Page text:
I wrote this a couple of years ago, but it still applies as worthy of sharing. I shared this just before Paul died, I am so glad I expressed this.


I was probably nine when Rita DeBry showed me how to make a bow.


I can still see her hands showing me a thousand tasks she had hired me to do as her mother’s helper when I was eight. She taught me how to fold towels in threes, how to weed getting the root, to measure around the tree base to get uniform circles, and how to decorate a home from second hand treasures from wallpaper to paint.


More importantly, I learned just from hearing her interact with her family as she had seven kids.


Her home was like a hug full of warmth, laughter and food. The day her son came home with kool-aid in his hair, which by then was just really crazy stuff,  she teased him but with so much love that I asked her, ”So, you’re ok with the hair that color?” She smiled saying its only hair. She then took a teaching moment –  she sat me down and talked of love, acceptance and what was really important in relationships. She explained that day and a thousand other times in her example how love was unconditional. Love didn’t demand we look a certain way, behave, and do particular things.


Love simply was.


Like her home, it wasn’t grand. It didn’t jump out, but as you looked at it you would see the shrubs maintained to welcome you. The front door would soon be opening for you and the smell of whatever yumminess was cooking would be shared with you.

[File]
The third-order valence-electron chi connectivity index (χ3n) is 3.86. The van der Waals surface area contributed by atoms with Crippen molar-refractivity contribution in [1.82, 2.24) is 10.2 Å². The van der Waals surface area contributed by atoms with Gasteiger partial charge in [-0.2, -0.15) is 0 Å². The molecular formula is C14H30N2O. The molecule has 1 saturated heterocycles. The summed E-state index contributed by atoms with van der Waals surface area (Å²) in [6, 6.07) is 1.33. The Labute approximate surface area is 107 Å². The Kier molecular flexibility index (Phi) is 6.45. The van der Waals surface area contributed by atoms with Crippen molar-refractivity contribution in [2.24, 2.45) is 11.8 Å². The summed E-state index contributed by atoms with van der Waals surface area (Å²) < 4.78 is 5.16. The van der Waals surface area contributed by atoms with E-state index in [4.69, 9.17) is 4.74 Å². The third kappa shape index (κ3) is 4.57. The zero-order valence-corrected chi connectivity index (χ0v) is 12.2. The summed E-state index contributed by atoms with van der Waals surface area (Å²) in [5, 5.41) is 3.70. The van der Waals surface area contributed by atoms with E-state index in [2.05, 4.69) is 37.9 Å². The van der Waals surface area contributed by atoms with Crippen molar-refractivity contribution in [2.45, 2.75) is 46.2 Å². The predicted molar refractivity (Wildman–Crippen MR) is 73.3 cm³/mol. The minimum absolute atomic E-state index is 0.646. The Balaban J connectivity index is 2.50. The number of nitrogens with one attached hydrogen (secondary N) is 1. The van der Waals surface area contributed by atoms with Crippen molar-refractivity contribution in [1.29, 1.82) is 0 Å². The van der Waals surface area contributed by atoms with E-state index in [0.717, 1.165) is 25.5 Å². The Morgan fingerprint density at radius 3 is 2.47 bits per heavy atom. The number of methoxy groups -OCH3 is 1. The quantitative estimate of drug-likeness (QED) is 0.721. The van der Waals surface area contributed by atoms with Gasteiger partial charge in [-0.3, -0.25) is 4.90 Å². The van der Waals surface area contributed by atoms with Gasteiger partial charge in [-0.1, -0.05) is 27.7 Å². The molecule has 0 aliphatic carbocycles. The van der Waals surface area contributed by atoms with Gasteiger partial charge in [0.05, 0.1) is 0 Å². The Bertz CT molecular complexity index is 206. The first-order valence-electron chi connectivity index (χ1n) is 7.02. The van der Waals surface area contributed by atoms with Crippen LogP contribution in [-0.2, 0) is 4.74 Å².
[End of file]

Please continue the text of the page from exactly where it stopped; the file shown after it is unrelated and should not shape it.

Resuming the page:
Once, someone pointed out that my  father and husband were not alike. Yes, they have similarities of both loving God and being hard workers, but if girls tend to marry men like their fathers I hadn’t. I was asked, ”Who did I marry?”


I laughed remembering Paul, Rita’s husband, coming home and how Rita would excitedly show him whatever project we were working on. Paul was not very vocal but he had a presence of having it together. You respected Paul, you knew he was intelligent. Not because he told you so, you would just feel it. You also knew that Paul accepted nothing but the best effort. Paul loved Rita.


In my formative years of collecting the traits I wanted I took some from my dad, my brother Lance and a big dose of Paul for my recipe. After all it was Rita who taught me to combine ingredients to make the ordinary a little extra delicious.


When Rita first met Nathan Greene, in my mind, we were just dating. After all we had only known each other nineteen days… Yet, Nathan had that unspoken confidence about him, he had confidence in his goals. He would be my husband. After introductions Rita excitedly reminded me that we could honeymoon in the pioneer home I had helped renovate. I opened my mouth to tell her we were just dating, Rita just laughed and communicated to me this was a keeper.


It was the next day we were engaged.


When I told my parents thinking they would flip out as literally this was soo fast my dad said, ”Oh good we thought you were going to get rid of him like the others… This is the right one.”


Rita taught me more than how to make a home, she taught me how to recognize who to build a home with. Almost 40 years ago she taught me to make a bow on cellophane wrapped Martinellis, her standard neighbor gift. Just the day before this #lighttheworld challenge I too was tying bows on Martinellis. Unlike Rita, I am not taking them to the whole neighborhood as I don’t have a little Leta as my mother’s helper!


#childhood #lifelessons #Christmas